On the Intersection of Two Companions for Ecological Validity: Research and Industry

[By: Umay Şen]

The second meeting of Motion Network (Mobile Technology for Infant Social-Cognitive Neuroscience: Interdisciplinary Training Network for Innovating Infancy Research) took place in Oldenzaal, Netherlands. In this meeting, there were various workshops regarding the interaction of research and industry. As the early stage researchers of the network, we have strong connections with both industry and academia. This provides the opportunity to get involved with them both now and also in future.

Although, most of us do not have concrete career plans after PhD, we are questioning the possibilities of staying in academia/industry or changing our tracks from one to the other. To make decisions about future, is an effortful and delicate process. In this blog post, I am going to discuss about the research environments in academia and industry and also how they are similar and different with a little bit of my own perspective as a PhD student who is planning to pursue an academic career.

In the Motion Network, we have direct access to a community consisting of international and qualified researchers who have experience in both academia and industry. Furthermore, we have collaborations with researchers, practitioners and people from companies who have different specializations. Being a part of Marie Curie Network is providing us the excellent opportunity to be involved in all these different disciplines, exchange of knowledge and to integrate different skills sets.

When we think about the industry and academia, we are actually talking about two different worlds with different aims, different working conditions, different obstacles that one may face on a daily basis. On the one hand, academia is research oriented, autonomous and dealing with research related problems. On the other hand, the industry is product based and result oriented and dealing with mostly consumer related problems. Since the nature of them are quite different, one has to keep in mind this when it comes to choose between the two. It is also important to consider that there are many situations that both are intertwined and need each other. Companies need research related collaborations in order to be updated about the current theoretical discussions related to their products and target audience. Similarly, the academia benefits from the industry because it is also part of the research that the findings can be implemented in everyday situations. As a result, the companies and the academia are highly dependent on each other even though both have different worlds with different aims.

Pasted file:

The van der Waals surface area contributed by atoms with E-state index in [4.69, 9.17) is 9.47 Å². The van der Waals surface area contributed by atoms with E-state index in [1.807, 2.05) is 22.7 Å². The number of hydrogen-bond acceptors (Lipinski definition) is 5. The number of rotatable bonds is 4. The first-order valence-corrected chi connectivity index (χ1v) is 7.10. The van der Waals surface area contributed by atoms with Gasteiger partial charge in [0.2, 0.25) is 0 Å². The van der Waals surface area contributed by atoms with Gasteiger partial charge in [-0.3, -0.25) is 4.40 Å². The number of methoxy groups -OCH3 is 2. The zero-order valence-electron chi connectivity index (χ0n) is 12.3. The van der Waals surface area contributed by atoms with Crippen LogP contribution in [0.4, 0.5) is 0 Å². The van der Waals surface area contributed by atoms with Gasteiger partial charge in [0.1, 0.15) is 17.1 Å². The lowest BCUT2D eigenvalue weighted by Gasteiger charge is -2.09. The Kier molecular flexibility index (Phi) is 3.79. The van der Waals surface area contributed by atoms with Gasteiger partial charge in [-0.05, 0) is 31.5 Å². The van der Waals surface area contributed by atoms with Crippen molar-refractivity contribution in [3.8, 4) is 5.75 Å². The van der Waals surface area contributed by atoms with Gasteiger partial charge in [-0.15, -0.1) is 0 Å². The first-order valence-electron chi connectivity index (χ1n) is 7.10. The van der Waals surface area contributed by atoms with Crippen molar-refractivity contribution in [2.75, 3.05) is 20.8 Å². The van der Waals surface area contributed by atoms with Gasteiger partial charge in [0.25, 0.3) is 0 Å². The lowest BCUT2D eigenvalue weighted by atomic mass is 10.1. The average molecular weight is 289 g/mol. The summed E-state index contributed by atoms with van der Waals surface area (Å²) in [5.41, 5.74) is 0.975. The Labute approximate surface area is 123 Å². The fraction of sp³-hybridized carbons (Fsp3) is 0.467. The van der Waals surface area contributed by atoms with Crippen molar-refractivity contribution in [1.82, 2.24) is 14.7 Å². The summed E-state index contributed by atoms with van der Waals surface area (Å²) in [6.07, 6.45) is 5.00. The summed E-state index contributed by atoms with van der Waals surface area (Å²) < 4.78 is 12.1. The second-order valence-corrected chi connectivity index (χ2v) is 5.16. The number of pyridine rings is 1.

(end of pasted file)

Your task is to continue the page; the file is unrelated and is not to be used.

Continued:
Transition from one to the other could also be seen as a deliberate process. There are some advantages and also disadvantages related to changing one’s track from research to industry or vice versa. For instance, researchers in academia dedicate considerable amount of time to writing and also developing the writing skills since our end product is the articles that we publish in the scientific journals. Advanced writing skills could be considered as an important asset that someone who has a background in academia can bring into the industry. However, another type of stressor may emerge as a result of this transition: dealing with the customer questions and worries rather than research related problems such as non-significant statistical results, harsh reviews from scientific journals, grant application rejections.

Research and industry are two companions that one needs the other for ecologically valid research and up to date implications. Our training network is trying to establish a bridge between the two that can create a new way of looking at infant development. There are so many ways that both can work together and there are so many ways that one can use the knowledge and skill sets that could work for the other. It is only important to keep in mind that we should find out which one suits us best and which one has more tolerable drawbacks.